Well, no-one else has replied, so here goes......NOTE! I'm not an electronics expert nor an aircraft engineer.
A resistance-meter normally works by massing a battery's voltage through it's meter and calibrated resistances,,,,the current through the circuit is thus proportional to the unknown resistance placed on series in the "circuit" the Ua 's of current through the meter are read off the appropriate Ohms scale.
A thermistor alters it's resistance with temperature....I would expect to see the same resistance irrespective of test-meter polarity, though I suppose it's possible that meter-current could heat the thermistor, thus altering it's value dynamically whilst measuring.
Now the interesting bit!.....you talk of a bi-metallic junction device......well, from my limited knowledge, this is akin to a thermocouple or even a semiconductor (transistor, diode? )
One effect of these junctions is that electricity is produced when some are heated (exactly how a thermocouple works)....so , logically, your multimeter's internal battery would ADD with the generated voltage in one connection, and in the opposite connection, they would oppose, therefore, less current would flow in the latter circumstance and the meter would show a high resistance compared with the former situation, where a properly zeroed meter could be expected to show "negative resistance..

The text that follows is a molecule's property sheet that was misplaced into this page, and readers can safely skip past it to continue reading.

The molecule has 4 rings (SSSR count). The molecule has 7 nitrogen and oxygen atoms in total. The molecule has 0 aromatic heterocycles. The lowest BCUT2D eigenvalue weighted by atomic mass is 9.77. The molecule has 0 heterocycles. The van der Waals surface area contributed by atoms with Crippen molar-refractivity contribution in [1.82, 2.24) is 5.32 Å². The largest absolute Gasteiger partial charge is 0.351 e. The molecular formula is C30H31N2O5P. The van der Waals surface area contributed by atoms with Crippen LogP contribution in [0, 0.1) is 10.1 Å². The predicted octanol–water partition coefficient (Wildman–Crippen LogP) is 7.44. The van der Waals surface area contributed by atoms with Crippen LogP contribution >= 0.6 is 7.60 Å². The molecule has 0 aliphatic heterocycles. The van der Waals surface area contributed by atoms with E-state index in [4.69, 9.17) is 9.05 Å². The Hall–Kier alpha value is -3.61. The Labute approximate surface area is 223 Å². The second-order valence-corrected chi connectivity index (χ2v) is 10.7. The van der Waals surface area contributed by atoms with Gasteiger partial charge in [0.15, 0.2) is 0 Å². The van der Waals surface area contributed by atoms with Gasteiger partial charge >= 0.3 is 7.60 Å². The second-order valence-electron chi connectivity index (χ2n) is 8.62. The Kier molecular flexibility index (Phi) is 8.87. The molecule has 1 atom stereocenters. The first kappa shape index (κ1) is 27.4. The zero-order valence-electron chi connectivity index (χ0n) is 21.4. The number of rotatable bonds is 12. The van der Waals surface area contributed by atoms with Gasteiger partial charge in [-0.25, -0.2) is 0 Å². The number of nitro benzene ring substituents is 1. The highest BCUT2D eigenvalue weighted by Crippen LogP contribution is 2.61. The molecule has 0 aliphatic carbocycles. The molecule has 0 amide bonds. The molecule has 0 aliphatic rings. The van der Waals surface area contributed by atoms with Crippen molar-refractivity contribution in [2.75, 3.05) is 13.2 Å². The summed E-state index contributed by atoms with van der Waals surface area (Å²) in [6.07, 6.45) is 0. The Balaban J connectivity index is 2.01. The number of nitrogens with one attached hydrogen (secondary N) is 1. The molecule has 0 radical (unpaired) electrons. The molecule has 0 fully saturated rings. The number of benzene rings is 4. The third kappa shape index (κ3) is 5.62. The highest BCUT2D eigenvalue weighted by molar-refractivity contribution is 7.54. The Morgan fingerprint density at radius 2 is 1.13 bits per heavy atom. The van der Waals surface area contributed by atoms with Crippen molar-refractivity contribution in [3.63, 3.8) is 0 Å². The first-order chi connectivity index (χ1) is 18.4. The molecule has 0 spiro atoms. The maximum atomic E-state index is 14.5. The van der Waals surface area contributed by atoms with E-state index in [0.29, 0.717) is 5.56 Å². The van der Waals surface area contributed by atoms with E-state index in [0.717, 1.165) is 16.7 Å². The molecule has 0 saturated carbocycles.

explanation....when you join the probes and zero a meter, the current is set by the trimming resistor to read "0 Ohms) (full scale current) when the item tested has voltage, and it's added to the internal battery, the meter is overdriven and "pegs"
Of course, i'm talking proper analogue meters here, but AFAIK
, it's similar with these newfangled digital ones.
Incidentally, the above effect is used to do a quick, rough check on electrolytic capacitors connect,-needle kicks and slowly sinks as cap charges......reverse connection and meter kicks violently and slowly sinks as charge in cap dissipates.
Now wait whilst the professionals tear me to shreds and flay me alive